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Qualities of a good leader: Avoid layoffs at all cost?

An article on our sister site,, this week highlighted the qualities of a good leader during a recession, culling advice from leadership experts and CIOs. The list includes qualities such as utilizing the ability to inspire those around you, having communication (and listening) skills, proving you can perform and drive results, being able to prioritize, and then — BAM! Avoiding layoffs at all costs. Something that seems almost impossible, as daily news headlines remind us.

In the article, Jason Jennings, an author, speaker and consultant who has studied more than 100,000 companies, said the most productive companies are completely opposed to layoffs. Why? As soon as layoffs begin, employees start to worry about themselves and their futures as opposed to their work.

But with expectations that unemployment will top 9% in 2009 and budgets that are painfully tight, aren’t layoffs necessary?

Oftentimes, they are. When demand for new cars virtually stops, carmakers need to pare back production, and that means job cuts. But when it comes to IT, there are some ways to prove value and cut costs without resorting to the proverbial ax. For example, some companies are relying on their project management offices to steer them through the recession – time-tracking and tying resources to specific projects. Doing so prevents redundant work on projects, speeds project completion (freeing up the time and the budget for more projects) and justifies positions. One IT executive in our recent article specifically attributed job preservation to his PMO.

And most recently, technology giant HP announced pay cuts for the entire workforce as a way of avoiding layoffs after a disappointing first quarter. Rather than scaling back the 100,000-person workforce by 20,000, CEO Mark Hurd preferred the pay cuts to trim the budget.

Jennings notes that besides the morale issues that layoffs cause, job cuts can be a short-term fix. When business picks up again, the recruitment and training for renewed growth will be a setback. No argument there. But if your management is calling for a headcount reduction and you have already made all the efficiency moves you can – what then? Have you found other creative approaches to avoid pink slips?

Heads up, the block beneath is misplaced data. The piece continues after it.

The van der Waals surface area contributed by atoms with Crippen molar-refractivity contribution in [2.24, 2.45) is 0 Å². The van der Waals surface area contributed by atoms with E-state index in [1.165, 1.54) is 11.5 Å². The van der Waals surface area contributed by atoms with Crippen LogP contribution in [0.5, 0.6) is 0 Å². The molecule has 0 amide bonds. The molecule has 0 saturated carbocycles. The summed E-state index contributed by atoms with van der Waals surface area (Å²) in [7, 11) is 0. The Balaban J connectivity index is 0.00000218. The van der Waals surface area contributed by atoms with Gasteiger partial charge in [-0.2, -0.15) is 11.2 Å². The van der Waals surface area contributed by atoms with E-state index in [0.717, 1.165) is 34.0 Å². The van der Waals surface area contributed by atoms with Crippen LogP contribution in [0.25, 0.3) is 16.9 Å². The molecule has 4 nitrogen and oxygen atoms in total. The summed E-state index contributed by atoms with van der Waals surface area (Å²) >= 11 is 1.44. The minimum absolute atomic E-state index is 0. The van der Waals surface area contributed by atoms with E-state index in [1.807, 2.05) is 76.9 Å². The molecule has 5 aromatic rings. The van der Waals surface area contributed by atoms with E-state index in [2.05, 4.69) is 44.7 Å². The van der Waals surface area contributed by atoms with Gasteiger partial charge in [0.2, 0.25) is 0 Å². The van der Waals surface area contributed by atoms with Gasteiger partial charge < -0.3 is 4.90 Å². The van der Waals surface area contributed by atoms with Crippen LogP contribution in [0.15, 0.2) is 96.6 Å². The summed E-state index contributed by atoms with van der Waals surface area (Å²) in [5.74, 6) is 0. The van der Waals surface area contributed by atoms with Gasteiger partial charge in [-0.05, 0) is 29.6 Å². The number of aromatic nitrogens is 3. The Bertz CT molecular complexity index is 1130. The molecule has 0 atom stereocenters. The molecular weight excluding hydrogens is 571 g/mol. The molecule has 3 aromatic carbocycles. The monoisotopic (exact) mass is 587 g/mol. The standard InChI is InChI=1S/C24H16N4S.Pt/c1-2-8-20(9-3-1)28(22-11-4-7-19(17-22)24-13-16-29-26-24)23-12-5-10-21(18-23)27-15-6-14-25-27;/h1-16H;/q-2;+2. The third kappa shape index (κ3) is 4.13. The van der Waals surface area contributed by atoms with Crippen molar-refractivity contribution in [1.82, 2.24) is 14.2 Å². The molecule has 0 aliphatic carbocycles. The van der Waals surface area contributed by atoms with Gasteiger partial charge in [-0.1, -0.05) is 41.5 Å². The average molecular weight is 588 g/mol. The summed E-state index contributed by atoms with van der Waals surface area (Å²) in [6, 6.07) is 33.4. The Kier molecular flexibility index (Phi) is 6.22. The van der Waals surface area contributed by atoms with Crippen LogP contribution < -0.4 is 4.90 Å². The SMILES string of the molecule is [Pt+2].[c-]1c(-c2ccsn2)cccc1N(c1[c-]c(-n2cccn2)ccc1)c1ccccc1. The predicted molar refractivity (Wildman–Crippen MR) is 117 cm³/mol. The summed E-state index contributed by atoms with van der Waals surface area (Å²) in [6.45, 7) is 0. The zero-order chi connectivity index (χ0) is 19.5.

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Jennings advocates creative scheduling and cutting executives' perks and pay before contemplating employee layoffs. The most productive companies, he said, are completely opposed to layoffs. "They believe that layoffs are the worst things you could possibly do, and the last tool in the arsenal to pull out," he said. "If a company begins laying people off, the rest of the people stop worrying about their work and start worrying about themselves and their future." That leads to a noted drop in productivity in those who remain with the company. In past recessions, Jennings said he has observed a pattern whereby companies lay off workers to please Wall Street, but when the economy rebounds, "the costs of recruiting and training the new hires is more than the savings that were realized in the layoffs," he said. They also lose the "tribal knowledge" of how things are done in the organization. As a manager for the last 25 years, the most unpleasant task I have performed is to lay off an employee. It is a terrible disruption to a life, a family and an extended family. Depending on the company, labor is usually the largest cost. Typically companies try to reduce all other costs first, then offer packages for people near retirement, then ask for volunteers, etc. Jason Jennings has uncovered virtually nothing here. I doubt that anyone can find a company that wants to perform a layoff. Also, even if a company were to lay off employees “to please Wall Street”, Jennings would never be privy to that kind of information, as there would be multiple law suits. Additionally, you can’t just call a Wall Street analyst and say “Well, were having a tough time, so we’re going to have a RIF (Reduction In Force) of 8%. That tells the analyst nothing. People who have assisted in putting together a briefing for Wall Street and are familiar with company operations know that the analysts want to see the whole picture, from: What are you doing to increase sales/revenue, how will you position for the future, what non-core activities are you going to shed, etc., etc., etc.. . Jennings claims to have studied over 100,000 companies in 20 years. Let’s see, that is 5000 companies per year or 13.7 companies a day, seven days a week. What with having started two companies, speaking, writing and consulting, one must question his qualifications. Dean Lane Founder, Office of the CIO®